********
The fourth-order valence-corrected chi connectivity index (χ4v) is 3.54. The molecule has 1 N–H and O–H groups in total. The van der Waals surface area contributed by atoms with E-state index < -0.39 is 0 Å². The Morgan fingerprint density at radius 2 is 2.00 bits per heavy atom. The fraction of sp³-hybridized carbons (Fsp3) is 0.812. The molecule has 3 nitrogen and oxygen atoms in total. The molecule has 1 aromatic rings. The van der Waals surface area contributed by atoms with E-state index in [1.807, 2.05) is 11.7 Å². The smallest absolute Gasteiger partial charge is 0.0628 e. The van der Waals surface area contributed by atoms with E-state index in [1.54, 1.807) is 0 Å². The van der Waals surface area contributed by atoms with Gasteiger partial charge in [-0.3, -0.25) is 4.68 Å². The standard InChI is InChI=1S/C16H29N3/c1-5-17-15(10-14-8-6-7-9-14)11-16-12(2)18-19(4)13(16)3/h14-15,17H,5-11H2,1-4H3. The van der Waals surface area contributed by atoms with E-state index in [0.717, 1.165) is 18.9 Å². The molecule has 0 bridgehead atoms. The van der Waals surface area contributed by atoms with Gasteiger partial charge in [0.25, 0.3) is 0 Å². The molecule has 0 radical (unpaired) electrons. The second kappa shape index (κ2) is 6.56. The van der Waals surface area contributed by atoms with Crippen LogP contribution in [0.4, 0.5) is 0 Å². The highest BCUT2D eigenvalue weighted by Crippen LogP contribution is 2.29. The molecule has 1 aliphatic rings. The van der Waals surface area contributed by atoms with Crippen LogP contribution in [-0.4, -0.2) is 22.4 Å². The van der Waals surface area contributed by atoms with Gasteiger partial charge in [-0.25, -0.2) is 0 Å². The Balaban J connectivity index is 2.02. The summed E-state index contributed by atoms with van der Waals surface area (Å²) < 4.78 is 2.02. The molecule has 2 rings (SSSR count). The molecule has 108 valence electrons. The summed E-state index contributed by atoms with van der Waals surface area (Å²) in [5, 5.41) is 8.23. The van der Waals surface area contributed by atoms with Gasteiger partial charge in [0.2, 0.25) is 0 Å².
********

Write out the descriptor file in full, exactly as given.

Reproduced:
The fourth-order valence-corrected chi connectivity index (χ4v) is 3.54. The molecule has 1 N–H and O–H groups in total. The van der Waals surface area contributed by atoms with E-state index < -0.39 is 0 Å². The Morgan fingerprint density at radius 2 is 2.00 bits per heavy atom. The fraction of sp³-hybridized carbons (Fsp3) is 0.812. The molecule has 3 nitrogen and oxygen atoms in total. The molecule has 1 aromatic rings. The van der Waals surface area contributed by atoms with E-state index in [1.807, 2.05) is 11.7 Å². The smallest absolute Gasteiger partial charge is 0.0628 e. The van der Waals surface area contributed by atoms with E-state index in [1.54, 1.807) is 0 Å². The van der Waals surface area contributed by atoms with Gasteiger partial charge in [-0.3, -0.25) is 4.68 Å². The standard InChI is InChI=1S/C16H29N3/c1-5-17-15(10-14-8-6-7-9-14)11-16-12(2)18-19(4)13(16)3/h14-15,17H,5-11H2,1-4H3. The van der Waals surface area contributed by atoms with E-state index in [0.717, 1.165) is 18.9 Å². The molecule has 0 bridgehead atoms. The van der Waals surface area contributed by atoms with Gasteiger partial charge in [0.25, 0.3) is 0 Å². The molecule has 0 radical (unpaired) electrons. The second kappa shape index (κ2) is 6.56. The van der Waals surface area contributed by atoms with Crippen LogP contribution in [0.4, 0.5) is 0 Å². The highest BCUT2D eigenvalue weighted by Crippen LogP contribution is 2.29. The molecule has 1 aliphatic rings. The van der Waals surface area contributed by atoms with Crippen LogP contribution in [-0.4, -0.2) is 22.4 Å². The van der Waals surface area contributed by atoms with Gasteiger partial charge in [-0.25, -0.2) is 0 Å². The Balaban J connectivity index is 2.02. The summed E-state index contributed by atoms with van der Waals surface area (Å²) < 4.78 is 2.02. The molecule has 2 rings (SSSR count). The molecule has 108 valence electrons. The summed E-state index contributed by atoms with van der Waals surface area (Å²) in [5, 5.41) is 8.23. The van der Waals surface area contributed by atoms with Gasteiger partial charge in [0.2, 0.25) is 0 Å².